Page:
As the only non-US partner, Deltares participates in the National Oceanographic Partnership Program on Hurricane Coastal Impacts. We are leading one of the modelling teams, in which we provide twice-daily forecasts of flooding, coastal erosion and damages during hurricane events. The other teams collect data from field sites or satellites, provide meteorological forecasts while two of other teams also apply models.
Software and model development
The challenge is to forecast hurricane impacts within a short time and for large areas. To make this possible Deltares developed the COastal Storm MOdelling System (COSMOSv2) consisting of SFINCS (surge and flooding), Xbeach (dune erosion and breaching) and FIAT (damage) models.
We take advantage of the computational speed of the SFINCS model, which allows for upscaling to continental scales. It is also the first time that Xbeach is applied along the entire coast in an operational setting because we made smart choices to reduce the computational demand of the model. As a result the modeled area now covers the entire US East and Gulf of Mexico Coast area.
In 2023 we successfully forecasted the impacts of Hurricanes Idalia, Ophelia and Lee. Especially Idalia caused damage and flooding on the Florida coast which we captured well.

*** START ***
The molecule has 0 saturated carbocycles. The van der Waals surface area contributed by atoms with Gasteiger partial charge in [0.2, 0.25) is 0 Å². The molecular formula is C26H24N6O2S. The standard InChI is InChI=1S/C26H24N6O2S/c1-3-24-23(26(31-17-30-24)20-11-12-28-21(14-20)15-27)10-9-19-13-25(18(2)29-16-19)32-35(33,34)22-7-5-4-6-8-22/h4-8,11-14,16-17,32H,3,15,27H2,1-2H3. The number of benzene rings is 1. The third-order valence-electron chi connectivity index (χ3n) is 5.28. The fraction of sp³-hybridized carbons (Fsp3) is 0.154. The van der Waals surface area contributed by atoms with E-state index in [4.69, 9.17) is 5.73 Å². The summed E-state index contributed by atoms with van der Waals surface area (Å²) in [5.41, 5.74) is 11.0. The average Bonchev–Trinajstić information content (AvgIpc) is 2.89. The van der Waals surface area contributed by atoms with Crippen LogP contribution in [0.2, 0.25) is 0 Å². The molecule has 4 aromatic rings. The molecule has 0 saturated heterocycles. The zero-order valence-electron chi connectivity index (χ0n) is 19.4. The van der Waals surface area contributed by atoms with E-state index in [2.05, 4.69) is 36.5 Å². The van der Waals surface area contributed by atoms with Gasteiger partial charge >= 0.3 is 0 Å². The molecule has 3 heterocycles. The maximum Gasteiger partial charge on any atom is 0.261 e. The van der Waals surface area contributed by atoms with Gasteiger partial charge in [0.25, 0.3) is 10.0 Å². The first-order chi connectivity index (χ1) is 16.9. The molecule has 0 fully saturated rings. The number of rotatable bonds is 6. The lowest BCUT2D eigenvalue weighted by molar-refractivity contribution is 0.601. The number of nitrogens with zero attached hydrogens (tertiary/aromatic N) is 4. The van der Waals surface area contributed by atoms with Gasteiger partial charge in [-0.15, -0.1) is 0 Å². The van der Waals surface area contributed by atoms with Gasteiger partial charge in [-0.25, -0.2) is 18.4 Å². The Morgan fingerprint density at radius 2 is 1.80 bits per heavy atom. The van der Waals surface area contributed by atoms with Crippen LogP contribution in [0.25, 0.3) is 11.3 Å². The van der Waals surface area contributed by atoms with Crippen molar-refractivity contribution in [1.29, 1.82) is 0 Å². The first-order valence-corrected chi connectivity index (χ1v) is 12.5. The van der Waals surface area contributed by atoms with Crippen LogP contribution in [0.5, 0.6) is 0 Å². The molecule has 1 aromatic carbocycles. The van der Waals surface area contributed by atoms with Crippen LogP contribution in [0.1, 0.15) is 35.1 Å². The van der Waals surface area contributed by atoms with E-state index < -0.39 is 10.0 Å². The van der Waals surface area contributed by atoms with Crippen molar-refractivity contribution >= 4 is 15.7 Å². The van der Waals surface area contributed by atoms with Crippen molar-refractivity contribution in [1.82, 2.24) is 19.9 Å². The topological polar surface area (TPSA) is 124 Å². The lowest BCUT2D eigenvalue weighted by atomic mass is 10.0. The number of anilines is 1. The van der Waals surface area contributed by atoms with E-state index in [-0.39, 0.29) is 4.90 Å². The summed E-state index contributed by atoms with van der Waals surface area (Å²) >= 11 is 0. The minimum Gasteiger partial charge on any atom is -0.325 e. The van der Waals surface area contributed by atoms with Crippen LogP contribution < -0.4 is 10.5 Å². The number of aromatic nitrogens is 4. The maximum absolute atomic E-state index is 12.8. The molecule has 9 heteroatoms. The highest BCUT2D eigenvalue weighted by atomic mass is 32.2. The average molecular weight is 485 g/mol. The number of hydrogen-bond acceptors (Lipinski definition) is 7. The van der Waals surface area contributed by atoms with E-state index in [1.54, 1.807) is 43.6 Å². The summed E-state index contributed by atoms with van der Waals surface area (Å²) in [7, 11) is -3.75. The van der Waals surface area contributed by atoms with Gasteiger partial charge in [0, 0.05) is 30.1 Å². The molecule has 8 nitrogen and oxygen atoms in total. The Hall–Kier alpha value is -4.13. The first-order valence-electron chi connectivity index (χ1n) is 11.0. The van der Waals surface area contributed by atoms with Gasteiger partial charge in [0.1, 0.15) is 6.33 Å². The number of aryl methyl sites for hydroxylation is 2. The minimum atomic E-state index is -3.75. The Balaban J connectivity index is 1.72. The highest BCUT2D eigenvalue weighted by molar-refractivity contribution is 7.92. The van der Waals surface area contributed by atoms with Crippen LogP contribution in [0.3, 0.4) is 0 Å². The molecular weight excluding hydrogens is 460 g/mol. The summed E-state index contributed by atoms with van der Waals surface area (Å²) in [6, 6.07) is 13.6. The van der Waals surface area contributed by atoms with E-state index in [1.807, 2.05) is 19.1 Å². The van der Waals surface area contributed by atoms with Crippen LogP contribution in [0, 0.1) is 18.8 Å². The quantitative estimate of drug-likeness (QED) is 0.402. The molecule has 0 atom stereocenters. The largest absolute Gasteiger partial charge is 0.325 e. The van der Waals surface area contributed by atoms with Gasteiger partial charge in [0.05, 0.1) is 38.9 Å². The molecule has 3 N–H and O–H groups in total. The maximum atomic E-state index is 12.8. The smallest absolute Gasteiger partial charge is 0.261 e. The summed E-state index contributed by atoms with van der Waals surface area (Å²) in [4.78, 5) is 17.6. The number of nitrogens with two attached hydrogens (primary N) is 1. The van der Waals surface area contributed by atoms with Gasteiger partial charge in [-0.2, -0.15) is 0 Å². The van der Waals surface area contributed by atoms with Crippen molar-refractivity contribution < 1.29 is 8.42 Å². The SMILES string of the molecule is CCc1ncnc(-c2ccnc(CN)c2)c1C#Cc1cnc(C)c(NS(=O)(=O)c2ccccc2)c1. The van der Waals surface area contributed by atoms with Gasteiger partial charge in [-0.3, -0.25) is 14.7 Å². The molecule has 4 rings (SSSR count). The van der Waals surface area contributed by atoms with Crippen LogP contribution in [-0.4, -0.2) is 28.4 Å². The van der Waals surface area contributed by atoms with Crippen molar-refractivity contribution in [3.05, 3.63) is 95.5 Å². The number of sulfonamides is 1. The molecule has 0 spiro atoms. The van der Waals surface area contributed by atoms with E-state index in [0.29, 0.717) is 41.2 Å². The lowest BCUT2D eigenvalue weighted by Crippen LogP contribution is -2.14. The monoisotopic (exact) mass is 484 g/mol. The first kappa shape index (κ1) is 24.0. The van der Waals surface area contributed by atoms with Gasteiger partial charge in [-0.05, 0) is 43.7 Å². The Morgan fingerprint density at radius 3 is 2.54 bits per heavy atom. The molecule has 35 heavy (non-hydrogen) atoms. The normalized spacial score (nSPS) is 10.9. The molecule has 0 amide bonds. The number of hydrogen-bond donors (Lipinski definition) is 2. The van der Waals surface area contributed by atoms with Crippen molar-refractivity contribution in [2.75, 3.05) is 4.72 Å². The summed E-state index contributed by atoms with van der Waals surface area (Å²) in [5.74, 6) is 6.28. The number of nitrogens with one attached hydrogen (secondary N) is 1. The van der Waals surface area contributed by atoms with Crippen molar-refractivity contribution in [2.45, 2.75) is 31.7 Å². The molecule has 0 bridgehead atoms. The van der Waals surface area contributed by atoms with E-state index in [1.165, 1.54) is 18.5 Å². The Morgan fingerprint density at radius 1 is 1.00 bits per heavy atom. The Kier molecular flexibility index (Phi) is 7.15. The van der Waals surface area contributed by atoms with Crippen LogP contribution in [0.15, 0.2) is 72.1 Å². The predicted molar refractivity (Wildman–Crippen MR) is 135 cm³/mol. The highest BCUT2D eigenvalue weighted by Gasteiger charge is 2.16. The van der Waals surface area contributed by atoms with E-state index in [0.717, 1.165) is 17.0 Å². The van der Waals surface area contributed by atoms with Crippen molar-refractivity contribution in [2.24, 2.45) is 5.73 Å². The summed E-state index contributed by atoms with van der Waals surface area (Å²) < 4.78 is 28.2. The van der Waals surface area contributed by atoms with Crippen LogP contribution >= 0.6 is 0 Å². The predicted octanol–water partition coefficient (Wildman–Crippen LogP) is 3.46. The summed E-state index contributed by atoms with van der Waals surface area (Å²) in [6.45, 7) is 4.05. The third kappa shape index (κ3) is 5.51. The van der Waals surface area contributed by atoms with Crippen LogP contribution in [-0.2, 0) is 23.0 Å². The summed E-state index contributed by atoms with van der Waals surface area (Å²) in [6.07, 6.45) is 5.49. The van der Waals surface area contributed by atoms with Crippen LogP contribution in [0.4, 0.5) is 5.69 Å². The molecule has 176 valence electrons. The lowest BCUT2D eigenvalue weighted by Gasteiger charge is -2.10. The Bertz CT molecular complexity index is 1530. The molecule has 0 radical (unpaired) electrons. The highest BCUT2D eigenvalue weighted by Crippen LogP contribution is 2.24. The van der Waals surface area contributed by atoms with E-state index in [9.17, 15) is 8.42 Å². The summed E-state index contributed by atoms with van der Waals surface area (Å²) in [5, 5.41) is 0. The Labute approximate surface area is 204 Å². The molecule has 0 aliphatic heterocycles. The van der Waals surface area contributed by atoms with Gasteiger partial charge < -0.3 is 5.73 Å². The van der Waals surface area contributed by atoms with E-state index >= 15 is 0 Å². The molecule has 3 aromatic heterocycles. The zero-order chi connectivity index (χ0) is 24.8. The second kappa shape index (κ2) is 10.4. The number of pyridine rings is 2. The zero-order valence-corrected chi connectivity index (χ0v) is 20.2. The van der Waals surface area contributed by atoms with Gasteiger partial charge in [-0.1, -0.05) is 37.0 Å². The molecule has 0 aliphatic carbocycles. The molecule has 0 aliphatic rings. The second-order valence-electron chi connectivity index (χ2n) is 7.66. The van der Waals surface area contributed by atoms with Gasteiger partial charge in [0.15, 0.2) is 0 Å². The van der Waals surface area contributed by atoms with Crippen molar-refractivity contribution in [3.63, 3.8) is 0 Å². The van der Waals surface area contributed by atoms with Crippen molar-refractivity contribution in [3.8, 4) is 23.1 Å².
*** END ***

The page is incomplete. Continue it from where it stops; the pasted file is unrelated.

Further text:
The flooding and erosion are viewable on a dedicated website in which you can choose a scenario.
Hurricane tracks are notoriously difficult to predict. Therefore in 2024 we will include the uncertainties in flood extents due to hurricane track, speed and intensity variations. In this way we can deliver a more complete forecast for the 2024 hurricanes.
Forecasting is a balance between accuracy and speed. You want to make a good forecast, but it also has to be in time. Therefore, we use our fast flooding model SFINCS, which has been proven to be accurate and has the benefit of covering large areas within a few hours
Ap van Dongeren, coastal expert Deltares
Our knowledge with regards to forecasting hurricane impacts was used for Sint Maarten (Caribbean), Eastern Australia, Mozambique and Japan, where we apply SFINCS on large areas to be able to predict flooding due to surge, rainfall and waves. In Denmark, the SFINCS model is used to assess the flood risk along the complex coast of the entire country.